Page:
Belfast Telegraph

Saturday 12 July 2014

New stadium at Maze never had a sporting chance

To some the Maze was the obvious site for a sports stadium.

Notice I do not say ‘national' stadium. We northern provincials are not a ‘nation' — and I am not a great fan of Northern Ireland nationalism, at least not until the day this disputed territory is obliged to go for the last resort and opt for independence. But, as I say, the Maze was the obvious place — to some. It had already been flattened for the wartime RAF, saving a great deal of money. It now happens to be near the M1 making access, in theory, easier. Lastly, it is reasonably central for the greater number of citizens in Northern Ireland.

But was it a little too obvious? The Maze has a past and in these parts memories are long. Whoever first proposed it — some Northern Ireland Office pundit long gone on to other things? — may have been lacking a little in appreciation of the spurs which guide the local psyche.

I was nervous of it from the first mention because I sensed that it had been a political decision. It is not always possible to distance our sport from politics. Fervour thrives in the grandstand. But in sport we should seek, where possible, to have the two keep their distance.

I was also nervous of the project's prospects because the sports public was so sharply divided about it.

It is the punters who pay the piper, so if they are unhappy and do not come, a new stadium at the Maze could be a financial disaster. In any case, fancy — if they did come— 35,000 of them seeking to make their way home along a two-lane M1! A 10-mile snarl-up would be the result. In that event, would they want to come back?

Sport is a community thing. That is why important sports grounds — Windsor Park, Casement Park, Ravenhill, Croke Park, Lansdowne Road, Wembley, Twickenham, the Millennium Stadium, Wimbledon — are focal community points, built within easy reach of the centre of big cities.

Many thousands of the people who flock to them arrive on foot. Near most are hostelries within which the aficionados gather before and after the match: first to argue the toss, afterwards in triumph following more goal-scoring heroics by David Healy (left) — or to drown their sorrows.

A University of Ulster working party 18 months ago submitted to Belfast City Council a useful report on the alternative options. After perusing the latest international research, they came down in favour of a city-centre site which could also be used for conferences and concerts, an important potential source of additional revenue.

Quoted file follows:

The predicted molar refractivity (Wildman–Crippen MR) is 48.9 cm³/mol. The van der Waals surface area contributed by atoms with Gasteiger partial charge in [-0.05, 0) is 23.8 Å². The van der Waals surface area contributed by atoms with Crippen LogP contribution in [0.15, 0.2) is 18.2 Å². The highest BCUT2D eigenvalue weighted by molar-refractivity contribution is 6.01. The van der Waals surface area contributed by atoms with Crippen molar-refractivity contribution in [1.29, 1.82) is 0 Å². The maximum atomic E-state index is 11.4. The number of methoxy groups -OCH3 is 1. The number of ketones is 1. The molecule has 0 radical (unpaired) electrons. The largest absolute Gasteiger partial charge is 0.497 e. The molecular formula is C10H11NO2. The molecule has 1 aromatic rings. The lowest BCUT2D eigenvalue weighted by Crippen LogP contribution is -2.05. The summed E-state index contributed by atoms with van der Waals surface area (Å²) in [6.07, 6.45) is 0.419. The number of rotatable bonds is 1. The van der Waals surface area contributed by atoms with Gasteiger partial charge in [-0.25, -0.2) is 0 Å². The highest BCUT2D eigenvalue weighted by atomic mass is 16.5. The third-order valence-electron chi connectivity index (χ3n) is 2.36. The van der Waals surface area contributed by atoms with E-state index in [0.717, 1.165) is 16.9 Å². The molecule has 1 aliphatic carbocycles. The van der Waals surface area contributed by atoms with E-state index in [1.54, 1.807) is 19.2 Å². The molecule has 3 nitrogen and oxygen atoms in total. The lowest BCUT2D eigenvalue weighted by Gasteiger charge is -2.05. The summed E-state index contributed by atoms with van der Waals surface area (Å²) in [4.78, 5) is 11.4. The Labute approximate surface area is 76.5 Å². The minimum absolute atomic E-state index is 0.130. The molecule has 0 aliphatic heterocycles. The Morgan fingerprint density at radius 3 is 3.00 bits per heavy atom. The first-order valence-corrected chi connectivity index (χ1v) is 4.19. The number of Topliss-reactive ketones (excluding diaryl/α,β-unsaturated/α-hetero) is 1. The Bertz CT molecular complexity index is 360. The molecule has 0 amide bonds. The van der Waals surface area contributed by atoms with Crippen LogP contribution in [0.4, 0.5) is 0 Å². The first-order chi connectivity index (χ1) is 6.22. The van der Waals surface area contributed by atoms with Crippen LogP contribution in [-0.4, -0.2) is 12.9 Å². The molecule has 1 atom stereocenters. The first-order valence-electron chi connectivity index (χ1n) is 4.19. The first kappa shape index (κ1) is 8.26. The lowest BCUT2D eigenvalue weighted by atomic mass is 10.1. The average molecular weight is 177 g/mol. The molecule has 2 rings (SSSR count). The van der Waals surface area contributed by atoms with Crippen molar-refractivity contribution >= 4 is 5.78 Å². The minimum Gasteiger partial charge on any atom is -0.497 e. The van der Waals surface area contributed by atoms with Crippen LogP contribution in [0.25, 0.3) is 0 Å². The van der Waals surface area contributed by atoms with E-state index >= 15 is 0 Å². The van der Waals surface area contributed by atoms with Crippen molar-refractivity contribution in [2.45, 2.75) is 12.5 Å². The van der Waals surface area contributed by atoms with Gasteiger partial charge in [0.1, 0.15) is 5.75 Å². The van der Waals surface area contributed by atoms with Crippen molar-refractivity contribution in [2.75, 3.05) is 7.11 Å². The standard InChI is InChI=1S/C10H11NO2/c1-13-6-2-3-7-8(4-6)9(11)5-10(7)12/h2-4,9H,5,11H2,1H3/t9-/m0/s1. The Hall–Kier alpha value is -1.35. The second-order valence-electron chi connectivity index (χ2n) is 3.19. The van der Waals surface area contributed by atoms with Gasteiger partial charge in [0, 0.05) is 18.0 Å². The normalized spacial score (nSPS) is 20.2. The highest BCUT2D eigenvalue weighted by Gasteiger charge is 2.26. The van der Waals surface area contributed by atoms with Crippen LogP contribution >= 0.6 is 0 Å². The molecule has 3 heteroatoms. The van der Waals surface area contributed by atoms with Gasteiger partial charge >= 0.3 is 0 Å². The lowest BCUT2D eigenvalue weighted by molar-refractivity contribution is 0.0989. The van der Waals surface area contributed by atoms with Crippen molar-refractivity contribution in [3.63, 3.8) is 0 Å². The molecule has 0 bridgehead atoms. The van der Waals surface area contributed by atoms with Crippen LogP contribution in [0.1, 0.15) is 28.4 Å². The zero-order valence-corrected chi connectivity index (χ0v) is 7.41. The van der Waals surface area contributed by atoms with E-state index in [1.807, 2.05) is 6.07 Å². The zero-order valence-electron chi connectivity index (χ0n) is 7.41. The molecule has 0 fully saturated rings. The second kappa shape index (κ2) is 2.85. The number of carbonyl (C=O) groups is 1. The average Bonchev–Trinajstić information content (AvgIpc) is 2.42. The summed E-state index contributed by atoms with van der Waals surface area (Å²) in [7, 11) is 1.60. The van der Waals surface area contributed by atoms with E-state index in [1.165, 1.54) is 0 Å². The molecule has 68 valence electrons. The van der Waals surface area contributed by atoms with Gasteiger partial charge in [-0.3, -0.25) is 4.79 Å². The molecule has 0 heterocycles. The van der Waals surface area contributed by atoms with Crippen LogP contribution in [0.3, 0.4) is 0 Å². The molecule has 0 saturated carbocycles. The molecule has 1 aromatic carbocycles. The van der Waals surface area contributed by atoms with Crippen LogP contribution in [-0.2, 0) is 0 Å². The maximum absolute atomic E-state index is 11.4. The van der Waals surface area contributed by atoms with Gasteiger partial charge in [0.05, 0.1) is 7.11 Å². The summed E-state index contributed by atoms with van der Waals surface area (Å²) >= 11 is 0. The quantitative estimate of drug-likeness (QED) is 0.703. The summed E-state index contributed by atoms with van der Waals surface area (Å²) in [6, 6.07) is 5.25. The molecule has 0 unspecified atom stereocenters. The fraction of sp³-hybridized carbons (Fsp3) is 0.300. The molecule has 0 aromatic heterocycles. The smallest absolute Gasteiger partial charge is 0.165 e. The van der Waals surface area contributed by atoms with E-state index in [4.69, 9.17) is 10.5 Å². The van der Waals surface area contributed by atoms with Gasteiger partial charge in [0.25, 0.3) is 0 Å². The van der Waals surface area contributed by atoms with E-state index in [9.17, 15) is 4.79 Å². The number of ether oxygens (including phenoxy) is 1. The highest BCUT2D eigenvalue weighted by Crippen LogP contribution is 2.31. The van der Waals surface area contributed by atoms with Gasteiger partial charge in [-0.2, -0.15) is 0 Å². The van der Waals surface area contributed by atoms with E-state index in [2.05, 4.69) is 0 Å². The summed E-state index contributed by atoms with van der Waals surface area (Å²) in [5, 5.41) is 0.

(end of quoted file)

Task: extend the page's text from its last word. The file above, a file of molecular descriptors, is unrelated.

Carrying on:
For all these reasons the custom worldwide is not to build a big sports stadium in the middle of the countryside on a site like the Maze.

Lansdowne Road is being rebuilt on its present site; similarly Wembley and Twickenham. The Maze, though, is the focal point of absolutely nothing. Its associations of the immediate past are baleful and have no part in what sport should be about. But it would provide good grazing for the heifers of the Royal Ulster Agricultural Society which could turn it into a fine showground.

The University of Ulster report favoured building the stadium on the site of the former Maysfield Leisure Centre at Albert Bridge in Belfast.

But there is also the expansive new Titanic Quarter in Belfast harbour or space on reclaimed land on the north Belfast foreshore — or even in Ormeau Park. Let no one pretend there are not useful potential sites in the city.

Finally, I hate to say it, but there is also the small matter of the money. The grandiose plan for a new stadium was mooted long before we entered the world of disgraced bankers, dodgy chancellors and evasive prime ministers.

That was the world of easy money, guaranteed bonuses for all in the City and borrowing dictated from Number Ten like there was no tomorrow.



If we were to build a stadium soon, could we pay? I was in one of our newest hospitals last week. I saw two wards devoid of beds, sundry furniture strewn around. I assumed that the Trust has not the funds to pay the staff needed to bring those wards into use, thus cutting the waiting list of patients. In its A and E, out-patients, according to a placard on the wall, were having to wait two and a half hours to see a hard-worked doctor.

So, more and more, we live in a world of urgently competing demands. Finance officials at Stormont have warned there is a risk that the £80m predicated for the proposed stadium is an underestimate. That figure is now almost certainly out of date. In fact, it may be time to cut our coat and turn the mind to upgrading existing grounds.

The problem of Windsor Park, of course, has an obvious solution. If the FAI and the IFA were one body like the IRFU, all-Ireland soccer internationals could be played grandly at Croke Park.

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